I was working at a friends in March and April when work here was slow, he has a tree service and was real busy ,too busy to take care of the operations there at the shop. He wants to make and sell benches, has a saw mill (more on that later) there’s work in his house, it’s awesome lots of unique wood , hand rails, steps ,doors etc. any way he brought a whole load of birch back one day and I dove right in, he said “I thought you’d want some of that”. It’s really great stuff the kind of medium that takes you to another place and time when working it.This is a great vid. It was good timing for the upcoming shows I have. Making wooden ware is fun you can be creative and although there are rules to follow in the beginning it’s not real strict. Work around knots and scars and figure out where the top and bottom will be and, split. This stuff was sopping wet, the sap was running , she was in full spring mode, the bark stripped off in sheets. I was able to hold this blank between my feet while adzing, made sure there were chips from the hewing under it so not to collect grit from the floor and roughed out. You can see I established a center line this helps to draw a roughly uniform shape to be excavated.I am ahead of myself here there is a process to flatten the split side with the axe and winding sticks, scrub plane and smoothing plane first, then go with the adze work. I’ve been making bowls lately this way, from the bark side, its more challenging to get a lot of depth but I don’t think salad bowls need to be super deep anyway. You get a nice grain pattern it follows the contour of the shape your creating on the outside and the growth rings swirl smaller and smaller to the bottom of the bowl. I was gettin real restless for some water time when making this, spring fever?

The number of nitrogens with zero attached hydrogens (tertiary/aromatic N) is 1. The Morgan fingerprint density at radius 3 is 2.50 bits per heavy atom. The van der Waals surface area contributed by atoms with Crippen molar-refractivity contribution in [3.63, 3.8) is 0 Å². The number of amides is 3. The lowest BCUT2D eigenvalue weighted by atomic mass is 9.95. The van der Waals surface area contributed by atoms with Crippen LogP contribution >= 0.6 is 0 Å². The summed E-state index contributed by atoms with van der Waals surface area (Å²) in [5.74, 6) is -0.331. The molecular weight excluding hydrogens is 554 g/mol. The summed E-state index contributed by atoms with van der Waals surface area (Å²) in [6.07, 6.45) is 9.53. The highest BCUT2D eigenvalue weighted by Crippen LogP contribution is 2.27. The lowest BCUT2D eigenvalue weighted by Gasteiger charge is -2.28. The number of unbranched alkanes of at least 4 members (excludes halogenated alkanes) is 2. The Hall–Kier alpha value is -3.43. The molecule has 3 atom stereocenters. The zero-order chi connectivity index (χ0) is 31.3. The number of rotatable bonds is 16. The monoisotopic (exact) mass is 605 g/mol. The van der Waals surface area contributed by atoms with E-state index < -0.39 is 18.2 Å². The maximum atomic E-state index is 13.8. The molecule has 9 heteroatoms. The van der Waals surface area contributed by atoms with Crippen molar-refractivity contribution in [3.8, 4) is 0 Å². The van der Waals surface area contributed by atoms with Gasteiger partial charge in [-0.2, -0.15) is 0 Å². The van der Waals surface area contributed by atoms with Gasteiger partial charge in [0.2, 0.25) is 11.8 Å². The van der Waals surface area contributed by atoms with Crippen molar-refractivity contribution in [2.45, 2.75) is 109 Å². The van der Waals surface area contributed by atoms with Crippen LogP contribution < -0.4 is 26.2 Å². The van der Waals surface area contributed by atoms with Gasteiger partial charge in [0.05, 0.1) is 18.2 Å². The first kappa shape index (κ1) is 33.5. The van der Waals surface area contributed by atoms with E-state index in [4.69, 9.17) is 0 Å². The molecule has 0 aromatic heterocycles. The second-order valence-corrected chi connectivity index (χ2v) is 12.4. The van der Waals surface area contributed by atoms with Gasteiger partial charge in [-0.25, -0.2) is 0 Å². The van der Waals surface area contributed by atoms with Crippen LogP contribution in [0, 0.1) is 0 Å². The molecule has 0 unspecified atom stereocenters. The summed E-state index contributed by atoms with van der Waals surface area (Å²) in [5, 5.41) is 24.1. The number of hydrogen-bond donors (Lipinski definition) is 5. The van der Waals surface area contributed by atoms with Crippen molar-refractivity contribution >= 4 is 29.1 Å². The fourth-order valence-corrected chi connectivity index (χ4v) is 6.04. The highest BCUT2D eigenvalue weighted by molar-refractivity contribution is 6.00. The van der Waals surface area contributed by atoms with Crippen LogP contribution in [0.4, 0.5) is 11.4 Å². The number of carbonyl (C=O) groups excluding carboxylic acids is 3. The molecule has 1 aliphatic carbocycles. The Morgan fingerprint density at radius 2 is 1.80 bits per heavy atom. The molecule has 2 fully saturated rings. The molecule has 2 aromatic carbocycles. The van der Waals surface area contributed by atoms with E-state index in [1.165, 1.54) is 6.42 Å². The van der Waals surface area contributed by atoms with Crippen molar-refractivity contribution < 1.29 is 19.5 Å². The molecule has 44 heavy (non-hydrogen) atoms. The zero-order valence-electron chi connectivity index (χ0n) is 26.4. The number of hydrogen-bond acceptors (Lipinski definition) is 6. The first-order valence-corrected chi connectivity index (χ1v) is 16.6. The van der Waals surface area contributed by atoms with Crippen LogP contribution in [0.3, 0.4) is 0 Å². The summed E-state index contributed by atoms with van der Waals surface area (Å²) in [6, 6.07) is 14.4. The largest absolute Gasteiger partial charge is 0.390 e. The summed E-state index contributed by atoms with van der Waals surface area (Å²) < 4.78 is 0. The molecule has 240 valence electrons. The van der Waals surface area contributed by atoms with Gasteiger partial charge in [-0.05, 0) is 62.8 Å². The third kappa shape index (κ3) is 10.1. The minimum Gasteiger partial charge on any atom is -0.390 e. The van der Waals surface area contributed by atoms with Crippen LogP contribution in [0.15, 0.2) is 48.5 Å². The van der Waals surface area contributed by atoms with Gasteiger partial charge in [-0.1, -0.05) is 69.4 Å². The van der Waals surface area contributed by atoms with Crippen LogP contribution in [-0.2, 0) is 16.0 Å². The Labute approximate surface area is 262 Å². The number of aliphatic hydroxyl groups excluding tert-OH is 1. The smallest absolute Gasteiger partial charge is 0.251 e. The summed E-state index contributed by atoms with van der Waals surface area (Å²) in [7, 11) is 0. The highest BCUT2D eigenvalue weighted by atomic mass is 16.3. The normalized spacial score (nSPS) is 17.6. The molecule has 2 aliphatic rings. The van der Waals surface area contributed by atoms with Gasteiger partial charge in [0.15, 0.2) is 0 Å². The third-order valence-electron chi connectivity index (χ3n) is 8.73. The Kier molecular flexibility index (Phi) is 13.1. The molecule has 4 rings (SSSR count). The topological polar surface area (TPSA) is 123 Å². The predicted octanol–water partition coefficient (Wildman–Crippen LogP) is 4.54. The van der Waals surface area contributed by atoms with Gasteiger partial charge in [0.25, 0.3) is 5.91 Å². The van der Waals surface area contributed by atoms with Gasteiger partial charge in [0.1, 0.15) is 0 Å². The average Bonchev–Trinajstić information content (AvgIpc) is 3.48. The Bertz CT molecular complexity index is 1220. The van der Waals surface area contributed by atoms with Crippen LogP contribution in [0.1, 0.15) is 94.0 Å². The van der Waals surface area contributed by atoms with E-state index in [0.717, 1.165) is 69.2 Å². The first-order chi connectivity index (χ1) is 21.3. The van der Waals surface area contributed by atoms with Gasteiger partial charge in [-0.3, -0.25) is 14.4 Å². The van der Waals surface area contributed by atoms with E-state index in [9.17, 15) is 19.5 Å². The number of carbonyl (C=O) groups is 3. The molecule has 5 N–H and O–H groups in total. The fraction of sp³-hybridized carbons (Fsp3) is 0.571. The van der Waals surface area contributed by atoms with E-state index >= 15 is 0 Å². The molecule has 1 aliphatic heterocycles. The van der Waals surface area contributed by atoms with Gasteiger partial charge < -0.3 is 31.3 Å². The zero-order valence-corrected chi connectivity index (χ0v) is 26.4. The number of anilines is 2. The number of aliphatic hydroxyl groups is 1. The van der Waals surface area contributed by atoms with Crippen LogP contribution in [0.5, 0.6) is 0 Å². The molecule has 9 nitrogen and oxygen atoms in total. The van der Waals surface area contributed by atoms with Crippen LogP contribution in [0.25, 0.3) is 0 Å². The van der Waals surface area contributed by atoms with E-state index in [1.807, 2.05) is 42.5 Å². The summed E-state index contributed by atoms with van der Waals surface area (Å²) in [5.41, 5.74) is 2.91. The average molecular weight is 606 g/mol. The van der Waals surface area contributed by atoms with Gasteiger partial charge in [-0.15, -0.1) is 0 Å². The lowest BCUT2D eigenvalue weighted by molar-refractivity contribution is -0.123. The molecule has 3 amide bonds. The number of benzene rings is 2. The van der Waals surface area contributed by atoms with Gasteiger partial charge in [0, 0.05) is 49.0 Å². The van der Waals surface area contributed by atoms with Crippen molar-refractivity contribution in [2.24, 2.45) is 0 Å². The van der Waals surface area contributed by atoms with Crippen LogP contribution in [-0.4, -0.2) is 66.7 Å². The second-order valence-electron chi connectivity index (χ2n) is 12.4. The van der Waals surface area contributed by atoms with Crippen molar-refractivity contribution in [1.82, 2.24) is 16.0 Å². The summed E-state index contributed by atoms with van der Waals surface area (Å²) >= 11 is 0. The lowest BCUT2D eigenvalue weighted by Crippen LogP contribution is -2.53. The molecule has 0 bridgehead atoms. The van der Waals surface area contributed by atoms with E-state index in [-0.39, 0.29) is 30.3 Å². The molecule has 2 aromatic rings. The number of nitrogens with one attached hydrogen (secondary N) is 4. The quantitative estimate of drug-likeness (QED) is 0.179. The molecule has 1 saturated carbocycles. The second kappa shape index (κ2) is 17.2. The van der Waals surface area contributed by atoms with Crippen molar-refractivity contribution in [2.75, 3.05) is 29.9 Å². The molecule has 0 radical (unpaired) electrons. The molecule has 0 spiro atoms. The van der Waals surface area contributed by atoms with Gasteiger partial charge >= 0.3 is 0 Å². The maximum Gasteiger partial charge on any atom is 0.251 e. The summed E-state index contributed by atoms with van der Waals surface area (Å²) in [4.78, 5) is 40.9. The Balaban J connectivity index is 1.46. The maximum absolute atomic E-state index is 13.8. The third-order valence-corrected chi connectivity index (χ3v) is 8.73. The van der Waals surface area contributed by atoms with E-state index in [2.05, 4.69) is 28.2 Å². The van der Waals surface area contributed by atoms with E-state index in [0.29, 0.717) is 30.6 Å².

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I have always wanted to shape a surfboard, the foam and glass kind.A few months back Sievert’s called and talked me into making an Alaia, a traditional Polynesian surfboard, it didn’t take much convincing I was immediately searching the web for information. I always thought Catalpa would be a great wood for a surf board and still do but sawn it’s not very plentiful. Turns out Paulownia is the wood the Polynesians used before reaching Hawaii. It grows like crazy around here it’s not unusual to see one popping from a crack in the sidewalk . The three woods of choice in Hawaii at that time seems to have been the Wiliwili (Hawaiian Balsa) a very buoyant wood used in floats for fishing nets and to make the Olo, the longest of the wooden boards at 18′ to 25′. The Ula (or bread fruit) has sap used as a glue and the leaves used as sandpaper. And the Koa, similar in strength and weight to our Black Walnut, it was used for bodyboards and alaia’s. There has been a revival or new-found interest in these boards brought on largely by Tom Wegener. I remember in the late eighties there was a lot of talk of Paulownia how its a fast growing tree and praised in Japan,….. so start growing it now and maybe yours will be ready to harvest before everybody and their brother gets on the band wagon,it was talked about as the new cash crop by guys I worked with,not to many people did it though. As luck would have it Sieverts found a guy here in Maryland who did listen and invest in the propagation of these trees, he has a plantation in South Carolina and one here in MD. and he’s the guy that the big shapers get their stock from, he ships all over the world. Pretty cool, no ordering some exotic species that has to be shipped from a far away land and shaped with love and devotion just to be a complete failure, snap in half and sink to the bottom cause I really don’t know what I’m doing. Me being of little space and minimum power tools had to bring Cris into my confined hand tool world. We did thickness plane them with the Dewalt 13″ power planer but had to flatten one side by hand first because they had some twist, this was a bit of planing using the winding sticks .He like a lot of people, don’t use hand tools much and he didn’t seem to mind.No power jointer so we edged em by hand, with a sharp blade and properly set up plane it doesn’t take long to square them up for glueing.This wood is really soft and planes easily. Then glued with west systems 6×10 wich is super over kill I know now after messing around with it, it’s not going to come apart at the glue joint. Next time I’m going to use Titebond III. Then we traced from templates Cris got on line in a PDF format. Jig sawed them out and hand planed to the line. There is a good set of instructions that come with the template PDF from Wegener its well worth the 15 bucks, he illustrates how to do the basic shaping.